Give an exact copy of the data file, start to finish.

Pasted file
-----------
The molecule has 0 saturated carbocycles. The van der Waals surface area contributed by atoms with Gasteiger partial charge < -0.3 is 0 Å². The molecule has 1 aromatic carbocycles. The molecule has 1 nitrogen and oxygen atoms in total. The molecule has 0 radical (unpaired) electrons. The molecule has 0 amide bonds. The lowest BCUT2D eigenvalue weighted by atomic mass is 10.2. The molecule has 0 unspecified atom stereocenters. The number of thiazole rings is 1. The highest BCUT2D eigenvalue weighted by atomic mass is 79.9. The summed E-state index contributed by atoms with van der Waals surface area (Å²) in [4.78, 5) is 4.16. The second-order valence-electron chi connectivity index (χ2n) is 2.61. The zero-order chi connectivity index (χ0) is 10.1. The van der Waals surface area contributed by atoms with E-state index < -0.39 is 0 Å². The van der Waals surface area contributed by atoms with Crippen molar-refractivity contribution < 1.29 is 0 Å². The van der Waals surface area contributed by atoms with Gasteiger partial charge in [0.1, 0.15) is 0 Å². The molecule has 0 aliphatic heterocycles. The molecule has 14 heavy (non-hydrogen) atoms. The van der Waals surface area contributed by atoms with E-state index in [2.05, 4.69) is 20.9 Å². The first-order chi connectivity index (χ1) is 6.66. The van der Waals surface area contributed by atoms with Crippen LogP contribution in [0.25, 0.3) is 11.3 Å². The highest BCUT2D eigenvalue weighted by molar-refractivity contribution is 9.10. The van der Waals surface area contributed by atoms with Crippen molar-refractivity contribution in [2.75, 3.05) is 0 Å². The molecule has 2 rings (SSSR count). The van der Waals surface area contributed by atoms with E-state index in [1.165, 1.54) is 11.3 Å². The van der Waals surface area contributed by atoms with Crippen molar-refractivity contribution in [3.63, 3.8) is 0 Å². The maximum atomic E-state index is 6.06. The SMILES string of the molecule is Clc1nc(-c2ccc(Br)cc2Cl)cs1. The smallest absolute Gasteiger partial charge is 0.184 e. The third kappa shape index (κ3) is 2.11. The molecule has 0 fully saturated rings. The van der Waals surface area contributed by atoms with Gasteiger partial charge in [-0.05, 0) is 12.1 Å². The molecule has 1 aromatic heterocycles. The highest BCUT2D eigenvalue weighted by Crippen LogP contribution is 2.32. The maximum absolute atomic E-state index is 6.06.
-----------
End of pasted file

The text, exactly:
The molecule has 0 saturated carbocycles. The van der Waals surface area contributed by atoms with Gasteiger partial charge < -0.3 is 0 Å². The molecule has 1 aromatic carbocycles. The molecule has 1 nitrogen and oxygen atoms in total. The molecule has 0 radical (unpaired) electrons. The molecule has 0 amide bonds. The lowest BCUT2D eigenvalue weighted by atomic mass is 10.2. The molecule has 0 unspecified atom stereocenters. The number of thiazole rings is 1. The highest BCUT2D eigenvalue weighted by atomic mass is 79.9. The summed E-state index contributed by atoms with van der Waals surface area (Å²) in [4.78, 5) is 4.16. The second-order valence-electron chi connectivity index (χ2n) is 2.61. The zero-order chi connectivity index (χ0) is 10.1. The van der Waals surface area contributed by atoms with E-state index < -0.39 is 0 Å². The van der Waals surface area contributed by atoms with Crippen molar-refractivity contribution < 1.29 is 0 Å². The van der Waals surface area contributed by atoms with Gasteiger partial charge in [0.1, 0.15) is 0 Å². The molecule has 0 aliphatic heterocycles. The molecule has 14 heavy (non-hydrogen) atoms. The van der Waals surface area contributed by atoms with E-state index in [2.05, 4.69) is 20.9 Å². The first-order chi connectivity index (χ1) is 6.66. The van der Waals surface area contributed by atoms with Crippen LogP contribution in [0.25, 0.3) is 11.3 Å². The highest BCUT2D eigenvalue weighted by molar-refractivity contribution is 9.10. The van der Waals surface area contributed by atoms with Crippen molar-refractivity contribution in [2.75, 3.05) is 0 Å². The molecule has 2 rings (SSSR count). The van der Waals surface area contributed by atoms with E-state index in [1.165, 1.54) is 11.3 Å². The van der Waals surface area contributed by atoms with Crippen molar-refractivity contribution in [3.63, 3.8) is 0 Å². The maximum atomic E-state index is 6.06. The SMILES string of the molecule is Clc1nc(-c2ccc(Br)cc2Cl)cs1. The smallest absolute Gasteiger partial charge is 0.184 e. The third kappa shape index (κ3) is 2.11. The molecule has 0 fully saturated rings. The van der Waals surface area contributed by atoms with Gasteiger partial charge in [-0.05, 0) is 12.1 Å². The molecule has 1 aromatic heterocycles. The highest BCUT2D eigenvalue weighted by Crippen LogP contribution is 2.32. The maximum absolute atomic E-state index is 6.06.